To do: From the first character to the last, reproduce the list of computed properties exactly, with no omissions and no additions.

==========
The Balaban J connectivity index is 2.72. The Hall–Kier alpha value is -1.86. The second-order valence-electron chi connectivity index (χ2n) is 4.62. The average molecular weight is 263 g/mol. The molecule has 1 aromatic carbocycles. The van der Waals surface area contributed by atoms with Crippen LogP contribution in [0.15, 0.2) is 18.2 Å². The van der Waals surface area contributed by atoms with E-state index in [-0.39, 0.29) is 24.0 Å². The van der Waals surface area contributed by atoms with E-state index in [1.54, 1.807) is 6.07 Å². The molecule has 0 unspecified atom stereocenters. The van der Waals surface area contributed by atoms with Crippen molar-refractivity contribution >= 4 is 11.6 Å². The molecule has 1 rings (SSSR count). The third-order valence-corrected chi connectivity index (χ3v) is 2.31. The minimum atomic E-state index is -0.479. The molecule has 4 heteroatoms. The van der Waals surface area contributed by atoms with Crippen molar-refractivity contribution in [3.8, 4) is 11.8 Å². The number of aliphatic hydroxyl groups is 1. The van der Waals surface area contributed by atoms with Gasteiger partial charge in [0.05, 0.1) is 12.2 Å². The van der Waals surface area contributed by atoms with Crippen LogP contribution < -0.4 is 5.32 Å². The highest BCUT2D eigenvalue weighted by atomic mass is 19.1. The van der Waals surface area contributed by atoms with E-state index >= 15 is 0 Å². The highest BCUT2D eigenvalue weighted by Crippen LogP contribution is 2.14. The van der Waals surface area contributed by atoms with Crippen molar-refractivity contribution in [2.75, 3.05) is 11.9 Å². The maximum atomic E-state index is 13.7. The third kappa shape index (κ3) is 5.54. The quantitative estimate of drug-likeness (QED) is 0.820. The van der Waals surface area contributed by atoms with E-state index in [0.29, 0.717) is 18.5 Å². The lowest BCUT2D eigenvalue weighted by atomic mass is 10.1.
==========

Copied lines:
The Balaban J connectivity index is 2.72. The Hall–Kier alpha value is -1.86. The second-order valence-electron chi connectivity index (χ2n) is 4.62. The average molecular weight is 263 g/mol. The molecule has 1 aromatic carbocycles. The van der Waals surface area contributed by atoms with Crippen LogP contribution in [0.15, 0.2) is 18.2 Å². The van der Waals surface area contributed by atoms with E-state index in [-0.39, 0.29) is 24.0 Å². The van der Waals surface area contributed by atoms with E-state index in [1.54, 1.807) is 6.07 Å². The molecule has 0 unspecified atom stereocenters. The van der Waals surface area contributed by atoms with Crippen molar-refractivity contribution >= 4 is 11.6 Å². The molecule has 1 rings (SSSR count). The third-order valence-corrected chi connectivity index (χ3v) is 2.31. The minimum atomic E-state index is -0.479. The molecule has 4 heteroatoms. The van der Waals surface area contributed by atoms with Crippen molar-refractivity contribution in [3.8, 4) is 11.8 Å². The number of aliphatic hydroxyl groups is 1. The van der Waals surface area contributed by atoms with Gasteiger partial charge in [0.05, 0.1) is 12.2 Å². The van der Waals surface area contributed by atoms with Crippen LogP contribution < -0.4 is 5.32 Å². The highest BCUT2D eigenvalue weighted by atomic mass is 19.1. The van der Waals surface area contributed by atoms with E-state index >= 15 is 0 Å². The highest BCUT2D eigenvalue weighted by Crippen LogP contribution is 2.14. The van der Waals surface area contributed by atoms with Crippen molar-refractivity contribution in [2.75, 3.05) is 11.9 Å². The maximum atomic E-state index is 13.7. The third kappa shape index (κ3) is 5.54. The quantitative estimate of drug-likeness (QED) is 0.820. The van der Waals surface area contributed by atoms with E-state index in [0.29, 0.717) is 18.5 Å². The lowest BCUT2D eigenvalue weighted by atomic mass is 10.1.